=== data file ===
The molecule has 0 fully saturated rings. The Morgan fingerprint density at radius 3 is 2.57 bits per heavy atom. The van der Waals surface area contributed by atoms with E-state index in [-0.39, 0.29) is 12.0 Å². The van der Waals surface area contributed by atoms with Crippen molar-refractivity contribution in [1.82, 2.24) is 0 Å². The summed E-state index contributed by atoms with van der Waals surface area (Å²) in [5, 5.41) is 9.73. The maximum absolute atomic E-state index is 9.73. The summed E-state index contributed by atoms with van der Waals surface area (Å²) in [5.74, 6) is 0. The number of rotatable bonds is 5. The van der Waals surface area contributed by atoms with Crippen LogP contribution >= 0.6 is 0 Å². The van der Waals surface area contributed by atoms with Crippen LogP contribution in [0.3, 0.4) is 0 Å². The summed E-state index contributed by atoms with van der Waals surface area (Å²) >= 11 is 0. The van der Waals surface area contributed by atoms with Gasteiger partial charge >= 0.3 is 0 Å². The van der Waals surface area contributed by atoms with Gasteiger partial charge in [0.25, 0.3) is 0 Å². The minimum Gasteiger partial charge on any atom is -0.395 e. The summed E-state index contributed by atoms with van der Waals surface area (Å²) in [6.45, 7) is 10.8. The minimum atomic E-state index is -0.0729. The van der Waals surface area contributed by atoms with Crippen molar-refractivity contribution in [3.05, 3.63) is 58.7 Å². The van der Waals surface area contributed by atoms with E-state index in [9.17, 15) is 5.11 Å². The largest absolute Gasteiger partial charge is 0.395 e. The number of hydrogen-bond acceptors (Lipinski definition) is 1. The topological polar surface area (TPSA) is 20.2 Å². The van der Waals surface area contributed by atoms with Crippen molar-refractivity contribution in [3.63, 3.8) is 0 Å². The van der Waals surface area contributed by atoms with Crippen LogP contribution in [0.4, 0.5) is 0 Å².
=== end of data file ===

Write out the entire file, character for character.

The molecule has 0 fully saturated rings. The Morgan fingerprint density at radius 3 is 2.57 bits per heavy atom. The van der Waals surface area contributed by atoms with E-state index in [-0.39, 0.29) is 12.0 Å². The van der Waals surface area contributed by atoms with Crippen molar-refractivity contribution in [1.82, 2.24) is 0 Å². The summed E-state index contributed by atoms with van der Waals surface area (Å²) in [5, 5.41) is 9.73. The maximum absolute atomic E-state index is 9.73. The summed E-state index contributed by atoms with van der Waals surface area (Å²) in [5.74, 6) is 0. The number of rotatable bonds is 5. The van der Waals surface area contributed by atoms with Crippen LogP contribution >= 0.6 is 0 Å². The van der Waals surface area contributed by atoms with Crippen LogP contribution in [0.3, 0.4) is 0 Å². The summed E-state index contributed by atoms with van der Waals surface area (Å²) >= 11 is 0. The van der Waals surface area contributed by atoms with Gasteiger partial charge >= 0.3 is 0 Å². The van der Waals surface area contributed by atoms with Gasteiger partial charge in [0.25, 0.3) is 0 Å². The minimum Gasteiger partial charge on any atom is -0.395 e. The summed E-state index contributed by atoms with van der Waals surface area (Å²) in [6.45, 7) is 10.8. The minimum atomic E-state index is -0.0729. The van der Waals surface area contributed by atoms with Crippen molar-refractivity contribution in [3.05, 3.63) is 58.7 Å². The van der Waals surface area contributed by atoms with E-state index in [9.17, 15) is 5.11 Å². The largest absolute Gasteiger partial charge is 0.395 e. The number of hydrogen-bond acceptors (Lipinski definition) is 1. The topological polar surface area (TPSA) is 20.2 Å². The van der Waals surface area contributed by atoms with Crippen molar-refractivity contribution in [3.63, 3.8) is 0 Å². The van der Waals surface area contributed by atoms with Crippen LogP contribution in [0.4, 0.5) is 0 Å².